8. Back in the day, it was a maximum number in the 20's. Twenty seven pops into my head, but I have no idea why, and it's not a particularly logical number, so I'm not sure if that is correct. There was also a limit in the size of pages that would be indexed. Once it was over a certain number of kB, Google stopped grabbing it and anything below that wasn't used by SEO. Today, things are a little different - and probably around 2004 or so is when it started. Google tried to understand various common elements on a page - like your global navigation - to better evaluate links. Afterall, a link in your global nav that links to another page doesn't really show any context between the page you're on and the page in the nav. It's there because you think it's an important page, but it's not there because this is related to that in any particular way. Now, there are several different ways to differentiate a contextual link and navigational links. The Wordpress themes that I use make use of the "role" attribute and "nav" tag. [example] You can also use Schema tags to declare this - and in the future I expect that this method will become the primary standard. [information] There is a lot more you can do with the schema markup such as indicating various accessibility features, give signals as to what's on the other side of the link (e.g. giving an audience rating to indicate NSFW content on a site that is predominantly SFW) It can even suggest that the link is relevant now but may expire and become irrelevant on a certain date such as for an event, or something like that. Here is an example of a whole page with schema microdata, attributes, etc: https://gist.github.com/MilanAryal/ee861d7a065cc05868d9 I'm really only now starting to edit my themes and adding hooks to leverage this stuff on my client sites. And I only do it in areas that it's foolproof and doesn't take a lot of human interaction. As we know, with Google it's often better to not do it at all than it is to do it wrong. So anyway - the point of all of this is that this surely makes the question have a lot more fluid answer. Navigation elements are links, but they aren't the same as another contextual link. Links in an <aside> block serve a different purpose than links in the articleBody which is different from links in the comments block. All links are not created equal, and serve many different purposes. This doesn't suggest that navigation links are discounted - they just show a different contextual relationship between this page and that page than a link within the body of an article or a link within an aside block or a div with a "complimentary" role. This is why I have been trying to convince my broker clients that a primary navigation (navigation that is the same on every single page on a site and leads to the key sections of the site) and secondary (complimentary) navigation which then shows links to pages deeper or laterally in the same section are really the way to go. It is also why I've been trying to convince the usability folks that (in spite of rumors to the contrary) sidebars are not dead. Sidebars in the way they've been used in the past are certainly dead, but in the new age of structured data, they are alive and well. Honestly, I suspect that most of the experts truly in the know who are suggesting that we ditch sidebars are doing so not so much because sidebars are dead, but because (as I mentioned above) it's better to not do it than to do it improperly. Doing it properly takes a level of learning that most people I encounter who do all this for a living don't even begin to comprehend - yet. If anything is dead (or soon will be) it's the massive global navigation mega menus that litter the web nowadays - the ones that list every page on a site from every page on a site and that take a user 10 minutes just to navigate the navigation and figure out where they need to go. And for google, this is almost certainly dead. Sure, a mega menu that links to every page serves as a nice means of discovering pages, but beyond that you get no context. These links are almost certainly discounted to a level of "almost worthless" in terms of the things we commonly think about when discussing the value of links in SEO. Pro Tips: Most of these elements are designed and being actively developed for accessibility options - do indicate to various devices exactly what the various elements are there for and what they do. The fact that Google can leverage these to improve their SERPs is a byproduct of the fact that these are designed for sending signals to machines - something that Google just happens to be. Anything you see out there that is designed to help machines figure things out is potentially something that Google will attempt to leverage in some way. For example, if you have your company info marked up properly on your contact or about page and list your hours, you can then edit your web site to make changes to those hours and your Google Local listing will update accordingly on the next crawl. (Assuming, of course, you've established that this is the web site for that Google Local listing). You can even add and update your holiday hours on the site or say that you will be closed from now until January 4th for a family emergency or whatnot. In Summary: If you're not using various elements on your site to indicate what a link is doing and giving it context, then Google doesn't really have a lot of choice but to treat all links on a page as equal. (This isn't exactly true because you can find some posts from me back as far as 2004 or so where Google was discovering navigational elements by comparing HTML blocks across multiple pages on a site and learning that a block of links that appears on every page is surely your main menu). But if you are sending signals as to purpose and context, then you can not only will more links be counted and provide SEO value, but they will be counted in a way that means something more than just "Here's a link." How many will it count? My guess is that it will count every link that it can leverage to give context to something else. G. P.S. I haven't had time to stop in over the recent weeks (and maybe even months?) New design looks good! And it makes good use of role, and other elements described above.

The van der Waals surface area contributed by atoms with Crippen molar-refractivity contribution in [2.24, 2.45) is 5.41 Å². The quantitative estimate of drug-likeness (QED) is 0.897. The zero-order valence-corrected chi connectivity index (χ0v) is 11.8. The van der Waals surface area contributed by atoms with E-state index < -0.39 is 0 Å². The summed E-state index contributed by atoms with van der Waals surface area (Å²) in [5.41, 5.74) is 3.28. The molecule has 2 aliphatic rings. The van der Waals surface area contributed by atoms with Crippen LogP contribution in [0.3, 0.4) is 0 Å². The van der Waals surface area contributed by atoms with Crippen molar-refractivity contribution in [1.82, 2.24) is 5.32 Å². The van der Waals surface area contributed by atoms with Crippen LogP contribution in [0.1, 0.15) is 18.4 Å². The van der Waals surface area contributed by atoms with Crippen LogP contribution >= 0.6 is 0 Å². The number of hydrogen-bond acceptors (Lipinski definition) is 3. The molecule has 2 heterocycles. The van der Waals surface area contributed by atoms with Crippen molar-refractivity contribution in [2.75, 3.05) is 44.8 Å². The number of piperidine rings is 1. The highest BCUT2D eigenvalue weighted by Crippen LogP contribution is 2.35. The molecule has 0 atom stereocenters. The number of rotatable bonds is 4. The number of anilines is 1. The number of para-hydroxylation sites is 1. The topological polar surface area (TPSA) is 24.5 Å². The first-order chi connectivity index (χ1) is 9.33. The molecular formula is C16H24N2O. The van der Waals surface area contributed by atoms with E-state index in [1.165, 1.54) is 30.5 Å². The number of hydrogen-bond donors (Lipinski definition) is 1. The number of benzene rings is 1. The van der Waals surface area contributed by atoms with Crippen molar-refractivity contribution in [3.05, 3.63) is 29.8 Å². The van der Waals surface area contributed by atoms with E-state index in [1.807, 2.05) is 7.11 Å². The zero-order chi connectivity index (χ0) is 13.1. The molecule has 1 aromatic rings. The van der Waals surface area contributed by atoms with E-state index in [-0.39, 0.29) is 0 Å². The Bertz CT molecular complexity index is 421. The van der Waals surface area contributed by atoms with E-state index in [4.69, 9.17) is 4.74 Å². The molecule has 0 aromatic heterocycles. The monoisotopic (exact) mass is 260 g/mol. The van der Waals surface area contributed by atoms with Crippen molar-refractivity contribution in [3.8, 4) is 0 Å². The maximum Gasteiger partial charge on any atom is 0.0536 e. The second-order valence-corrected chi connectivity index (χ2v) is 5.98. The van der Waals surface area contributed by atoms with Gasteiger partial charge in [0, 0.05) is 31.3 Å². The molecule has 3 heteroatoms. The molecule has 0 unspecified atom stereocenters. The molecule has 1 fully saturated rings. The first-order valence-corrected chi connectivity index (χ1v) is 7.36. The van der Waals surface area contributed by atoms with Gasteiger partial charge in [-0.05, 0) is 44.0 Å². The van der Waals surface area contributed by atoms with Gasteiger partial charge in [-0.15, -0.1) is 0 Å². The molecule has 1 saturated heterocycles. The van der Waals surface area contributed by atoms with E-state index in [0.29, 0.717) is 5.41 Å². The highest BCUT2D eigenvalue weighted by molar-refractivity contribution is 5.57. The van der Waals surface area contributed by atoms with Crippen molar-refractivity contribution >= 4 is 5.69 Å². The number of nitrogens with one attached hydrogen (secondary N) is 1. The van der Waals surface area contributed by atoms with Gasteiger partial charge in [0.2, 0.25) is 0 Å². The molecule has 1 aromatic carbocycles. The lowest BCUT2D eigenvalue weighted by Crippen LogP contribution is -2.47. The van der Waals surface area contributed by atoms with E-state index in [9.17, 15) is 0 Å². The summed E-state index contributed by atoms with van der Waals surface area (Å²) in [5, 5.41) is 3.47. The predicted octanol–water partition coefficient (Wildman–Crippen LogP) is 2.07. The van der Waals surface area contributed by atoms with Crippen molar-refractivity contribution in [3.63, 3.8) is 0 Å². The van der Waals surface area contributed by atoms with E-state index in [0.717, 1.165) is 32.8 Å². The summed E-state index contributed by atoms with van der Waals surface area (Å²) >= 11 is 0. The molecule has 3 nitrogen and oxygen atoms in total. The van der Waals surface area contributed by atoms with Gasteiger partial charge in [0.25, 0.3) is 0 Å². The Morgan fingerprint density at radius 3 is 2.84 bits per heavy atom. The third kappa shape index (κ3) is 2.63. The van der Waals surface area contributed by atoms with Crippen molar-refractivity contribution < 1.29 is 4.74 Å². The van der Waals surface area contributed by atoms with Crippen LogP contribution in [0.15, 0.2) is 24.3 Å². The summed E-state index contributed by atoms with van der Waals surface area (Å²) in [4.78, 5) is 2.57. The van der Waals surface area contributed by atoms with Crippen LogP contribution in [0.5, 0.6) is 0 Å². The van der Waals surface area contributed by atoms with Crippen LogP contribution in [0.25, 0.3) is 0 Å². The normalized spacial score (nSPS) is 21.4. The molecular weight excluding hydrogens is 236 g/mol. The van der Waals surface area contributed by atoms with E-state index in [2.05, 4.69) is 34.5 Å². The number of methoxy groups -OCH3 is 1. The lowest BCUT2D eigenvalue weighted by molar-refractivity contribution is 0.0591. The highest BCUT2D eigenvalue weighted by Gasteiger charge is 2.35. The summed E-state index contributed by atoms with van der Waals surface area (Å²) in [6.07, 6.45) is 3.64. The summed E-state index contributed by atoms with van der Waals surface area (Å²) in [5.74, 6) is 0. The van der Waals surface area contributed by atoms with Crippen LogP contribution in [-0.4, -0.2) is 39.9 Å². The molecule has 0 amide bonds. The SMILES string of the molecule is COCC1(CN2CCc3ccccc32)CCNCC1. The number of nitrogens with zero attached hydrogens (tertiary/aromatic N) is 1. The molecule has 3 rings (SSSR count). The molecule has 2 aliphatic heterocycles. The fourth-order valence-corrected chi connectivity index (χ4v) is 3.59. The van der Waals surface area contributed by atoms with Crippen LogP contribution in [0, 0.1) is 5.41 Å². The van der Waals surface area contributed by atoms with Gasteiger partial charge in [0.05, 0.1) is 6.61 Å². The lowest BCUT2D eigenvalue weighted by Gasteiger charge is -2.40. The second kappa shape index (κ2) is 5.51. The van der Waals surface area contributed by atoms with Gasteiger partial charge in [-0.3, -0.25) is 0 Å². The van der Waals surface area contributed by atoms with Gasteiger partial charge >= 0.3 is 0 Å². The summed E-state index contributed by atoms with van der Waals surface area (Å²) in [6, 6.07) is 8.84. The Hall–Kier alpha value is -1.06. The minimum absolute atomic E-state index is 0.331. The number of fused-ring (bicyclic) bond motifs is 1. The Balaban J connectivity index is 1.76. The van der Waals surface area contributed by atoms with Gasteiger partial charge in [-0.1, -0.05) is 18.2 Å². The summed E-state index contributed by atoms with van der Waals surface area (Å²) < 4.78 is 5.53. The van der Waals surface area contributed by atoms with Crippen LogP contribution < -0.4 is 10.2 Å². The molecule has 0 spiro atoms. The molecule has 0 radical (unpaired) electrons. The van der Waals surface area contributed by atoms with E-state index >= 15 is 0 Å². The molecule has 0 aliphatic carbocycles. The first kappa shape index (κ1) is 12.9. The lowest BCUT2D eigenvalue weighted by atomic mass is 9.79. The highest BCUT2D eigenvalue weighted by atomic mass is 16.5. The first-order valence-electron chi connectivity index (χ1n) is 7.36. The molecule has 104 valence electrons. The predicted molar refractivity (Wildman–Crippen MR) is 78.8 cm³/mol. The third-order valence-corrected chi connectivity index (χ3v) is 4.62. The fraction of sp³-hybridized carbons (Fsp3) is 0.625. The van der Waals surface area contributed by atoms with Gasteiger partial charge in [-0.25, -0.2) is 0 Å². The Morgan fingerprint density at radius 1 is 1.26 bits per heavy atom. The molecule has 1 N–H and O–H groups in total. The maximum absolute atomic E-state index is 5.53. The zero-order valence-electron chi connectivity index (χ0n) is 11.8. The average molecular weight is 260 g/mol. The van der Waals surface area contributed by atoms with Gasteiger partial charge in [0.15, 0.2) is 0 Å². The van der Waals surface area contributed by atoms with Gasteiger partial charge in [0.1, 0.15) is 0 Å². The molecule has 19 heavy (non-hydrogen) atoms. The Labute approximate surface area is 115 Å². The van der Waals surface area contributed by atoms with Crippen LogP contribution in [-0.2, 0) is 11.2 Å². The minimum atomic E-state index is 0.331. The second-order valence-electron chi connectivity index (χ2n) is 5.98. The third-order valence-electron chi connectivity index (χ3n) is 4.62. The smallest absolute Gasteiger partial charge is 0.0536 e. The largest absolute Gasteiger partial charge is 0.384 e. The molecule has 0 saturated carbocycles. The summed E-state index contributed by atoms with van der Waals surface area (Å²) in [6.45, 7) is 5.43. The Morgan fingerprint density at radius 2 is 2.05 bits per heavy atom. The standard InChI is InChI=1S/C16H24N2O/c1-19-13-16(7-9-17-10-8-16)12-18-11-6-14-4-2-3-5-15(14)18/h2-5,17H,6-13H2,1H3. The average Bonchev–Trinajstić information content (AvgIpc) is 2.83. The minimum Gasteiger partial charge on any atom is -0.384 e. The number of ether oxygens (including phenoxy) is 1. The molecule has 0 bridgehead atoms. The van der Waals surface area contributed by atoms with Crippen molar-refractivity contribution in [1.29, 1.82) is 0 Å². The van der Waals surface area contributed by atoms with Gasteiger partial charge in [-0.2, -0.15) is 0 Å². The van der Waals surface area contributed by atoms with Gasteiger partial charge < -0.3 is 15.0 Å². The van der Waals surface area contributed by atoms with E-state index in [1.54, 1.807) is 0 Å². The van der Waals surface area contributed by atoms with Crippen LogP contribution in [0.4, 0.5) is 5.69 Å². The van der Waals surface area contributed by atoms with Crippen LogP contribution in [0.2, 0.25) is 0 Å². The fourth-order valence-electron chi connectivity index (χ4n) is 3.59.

9. It's not surprising for many questions. There's always the "Short" and the "Long" answer to most questions. If the short answer rings true in the snippet, then the page would logically expound on that and give the long answer as well. G.